“UGGGGGGGHHHHHHHHH,” Else moaned loudly into her bedroom. Her mattress molded her body which the sheets warmly enveloped. Outside them: chill, residential disarray, and a large rolling suitcase deriding her limbs’ aching weakness.
She sighed, muttered aloud, “I’ll leave it in the alley,” and sat up to sip water.
Sniffles had descended upon her ten days ago with the timid white flurries of the twentieth, through which she’d walked home from her last evening of work at the dance studio commencing the winter holidays. Wet congestion, stress, and phlegm followed as slush. Despite her readying herself to make tracks for the train, Else’s bed had swallowed her.
Saul Bellow’s Herzog rested on the window ledge nearby and missing its dustcover. She caressed its cloth binding, teal, appreciating its texture and proximity in absence of desire to reread it now, and inhaled its rather anise-like smell, though possibly more season’s wish than whiff vérité. (Her potted ivy similarly manifested as mistletoe that evening.) At the local bookshop, Herzog had cost something like two loads’ washing and drying in the complex laundry room — or had she scored it off her block’s little free library?
Else replaced Herzog upon the sill and relaxed deeply into her pillows, resuming gazing upon the painting: a print, bought cheaply, framed at disproportionate expense, titled someone else, by a Chicago artist, and its central figure evoking herself — in sum, blaring narcissism. She recalled Ned’s dubious expression, though no asked questions, in glancing at someone else when last he breakfasted over, more than a year ago. She’d griddled them both bacon, and vegan pancakes for their mutual friend in town from New York.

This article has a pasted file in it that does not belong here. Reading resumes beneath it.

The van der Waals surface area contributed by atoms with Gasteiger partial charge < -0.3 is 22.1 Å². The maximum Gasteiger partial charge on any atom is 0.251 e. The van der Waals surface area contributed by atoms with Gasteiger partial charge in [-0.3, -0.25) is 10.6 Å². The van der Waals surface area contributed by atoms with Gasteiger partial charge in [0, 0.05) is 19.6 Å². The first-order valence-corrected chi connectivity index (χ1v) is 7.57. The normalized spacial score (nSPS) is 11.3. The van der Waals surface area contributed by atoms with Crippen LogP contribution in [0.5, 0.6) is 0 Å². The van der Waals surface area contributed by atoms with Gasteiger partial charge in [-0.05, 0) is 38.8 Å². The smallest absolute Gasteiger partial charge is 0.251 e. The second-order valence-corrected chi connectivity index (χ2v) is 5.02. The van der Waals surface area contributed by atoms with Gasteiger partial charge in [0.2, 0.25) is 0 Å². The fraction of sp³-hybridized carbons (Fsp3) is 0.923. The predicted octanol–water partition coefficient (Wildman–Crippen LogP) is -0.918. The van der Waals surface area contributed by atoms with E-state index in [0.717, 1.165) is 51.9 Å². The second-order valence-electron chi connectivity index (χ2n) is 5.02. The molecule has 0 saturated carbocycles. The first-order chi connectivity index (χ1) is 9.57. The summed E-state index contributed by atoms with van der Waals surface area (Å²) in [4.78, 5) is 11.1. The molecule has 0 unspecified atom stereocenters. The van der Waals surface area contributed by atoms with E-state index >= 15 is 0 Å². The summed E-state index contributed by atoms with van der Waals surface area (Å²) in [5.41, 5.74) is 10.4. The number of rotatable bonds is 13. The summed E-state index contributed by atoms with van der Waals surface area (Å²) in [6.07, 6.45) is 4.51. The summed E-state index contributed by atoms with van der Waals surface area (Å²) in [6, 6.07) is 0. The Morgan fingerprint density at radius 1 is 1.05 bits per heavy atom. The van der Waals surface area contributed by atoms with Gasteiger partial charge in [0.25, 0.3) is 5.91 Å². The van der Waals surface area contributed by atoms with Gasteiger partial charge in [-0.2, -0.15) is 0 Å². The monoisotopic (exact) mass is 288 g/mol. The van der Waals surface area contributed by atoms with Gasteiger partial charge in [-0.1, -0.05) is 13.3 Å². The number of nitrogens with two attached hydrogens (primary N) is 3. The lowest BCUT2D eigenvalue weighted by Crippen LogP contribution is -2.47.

Now, still swaddled and half-reclining, she craned the luggage’s zippered top to review her final packing of the twenty-third when, optimistic, feverishly rosy and eating an orange, Else had bid her China-bound roommate bon voyage from the kitchen table before wrapping gifts and nestling them into the roller for a draining few hours. The wheeled valise had stood sentinel over her agued throes seven days, forgetting noone’s presents, tissue, ribbons and paper fairly protected from crushing, stowing a book and change of clothes besides. Satisfied Else closed it and rose from the bed as from a bath, shaking back her pinguid hair and shedding blankets like suds from her body.
“Sure, I like that one,” the Ravenswood gallery owner, a clean-faced, middle-aged woman, had answered genially. “I did it off a photo I took of a girl I saw on the Brown Line. You look a bit like her.” At that time, just over two years prior, Else’s hair glinted variegated as a handful of change — platinum nickel-and-diming her scalp as henna- and drugstore-tinted length faded coppery alongside her face and fanned down her shoulders.